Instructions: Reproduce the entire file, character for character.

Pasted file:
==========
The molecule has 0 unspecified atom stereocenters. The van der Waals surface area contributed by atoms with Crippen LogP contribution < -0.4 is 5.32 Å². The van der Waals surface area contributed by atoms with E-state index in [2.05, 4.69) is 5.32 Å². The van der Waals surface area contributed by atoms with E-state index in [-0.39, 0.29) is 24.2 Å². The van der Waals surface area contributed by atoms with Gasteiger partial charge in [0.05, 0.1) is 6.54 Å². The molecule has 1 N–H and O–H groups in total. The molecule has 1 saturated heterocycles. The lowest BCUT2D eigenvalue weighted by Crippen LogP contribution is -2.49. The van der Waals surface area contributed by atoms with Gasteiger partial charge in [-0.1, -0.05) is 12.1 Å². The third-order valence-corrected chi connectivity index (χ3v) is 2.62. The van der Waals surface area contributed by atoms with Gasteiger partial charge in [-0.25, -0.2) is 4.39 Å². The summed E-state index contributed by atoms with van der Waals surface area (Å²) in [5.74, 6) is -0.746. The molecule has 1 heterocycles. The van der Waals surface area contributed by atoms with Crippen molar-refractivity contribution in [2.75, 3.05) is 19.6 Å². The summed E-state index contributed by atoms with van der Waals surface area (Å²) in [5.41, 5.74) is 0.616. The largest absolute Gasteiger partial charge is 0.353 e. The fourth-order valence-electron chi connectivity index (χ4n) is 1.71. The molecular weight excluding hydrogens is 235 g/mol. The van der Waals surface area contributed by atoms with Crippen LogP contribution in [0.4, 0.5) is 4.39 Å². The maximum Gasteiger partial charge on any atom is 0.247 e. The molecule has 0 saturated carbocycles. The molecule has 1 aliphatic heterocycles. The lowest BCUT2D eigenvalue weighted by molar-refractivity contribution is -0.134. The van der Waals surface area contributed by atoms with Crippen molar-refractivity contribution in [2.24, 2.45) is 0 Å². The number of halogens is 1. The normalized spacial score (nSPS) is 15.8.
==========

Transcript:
The molecule has 0 unspecified atom stereocenters. The van der Waals surface area contributed by atoms with Crippen LogP contribution < -0.4 is 5.32 Å². The van der Waals surface area contributed by atoms with E-state index in [2.05, 4.69) is 5.32 Å². The van der Waals surface area contributed by atoms with E-state index in [-0.39, 0.29) is 24.2 Å². The van der Waals surface area contributed by atoms with Gasteiger partial charge in [0.05, 0.1) is 6.54 Å². The molecule has 1 N–H and O–H groups in total. The molecule has 1 saturated heterocycles. The lowest BCUT2D eigenvalue weighted by Crippen LogP contribution is -2.49. The van der Waals surface area contributed by atoms with Gasteiger partial charge in [-0.1, -0.05) is 12.1 Å². The third-order valence-corrected chi connectivity index (χ3v) is 2.62. The van der Waals surface area contributed by atoms with Gasteiger partial charge in [-0.25, -0.2) is 4.39 Å². The summed E-state index contributed by atoms with van der Waals surface area (Å²) in [5.74, 6) is -0.746. The molecule has 1 heterocycles. The van der Waals surface area contributed by atoms with Crippen molar-refractivity contribution in [2.75, 3.05) is 19.6 Å². The summed E-state index contributed by atoms with van der Waals surface area (Å²) in [5.41, 5.74) is 0.616. The largest absolute Gasteiger partial charge is 0.353 e. The fourth-order valence-electron chi connectivity index (χ4n) is 1.71. The molecular weight excluding hydrogens is 235 g/mol. The van der Waals surface area contributed by atoms with Crippen LogP contribution in [0.4, 0.5) is 4.39 Å². The maximum Gasteiger partial charge on any atom is 0.247 e. The molecule has 0 saturated carbocycles. The molecule has 1 aliphatic heterocycles. The lowest BCUT2D eigenvalue weighted by molar-refractivity contribution is -0.134. The van der Waals surface area contributed by atoms with Crippen molar-refractivity contribution in [2.24, 2.45) is 0 Å². The number of halogens is 1. The normalized spacial score (nSPS) is 15.8.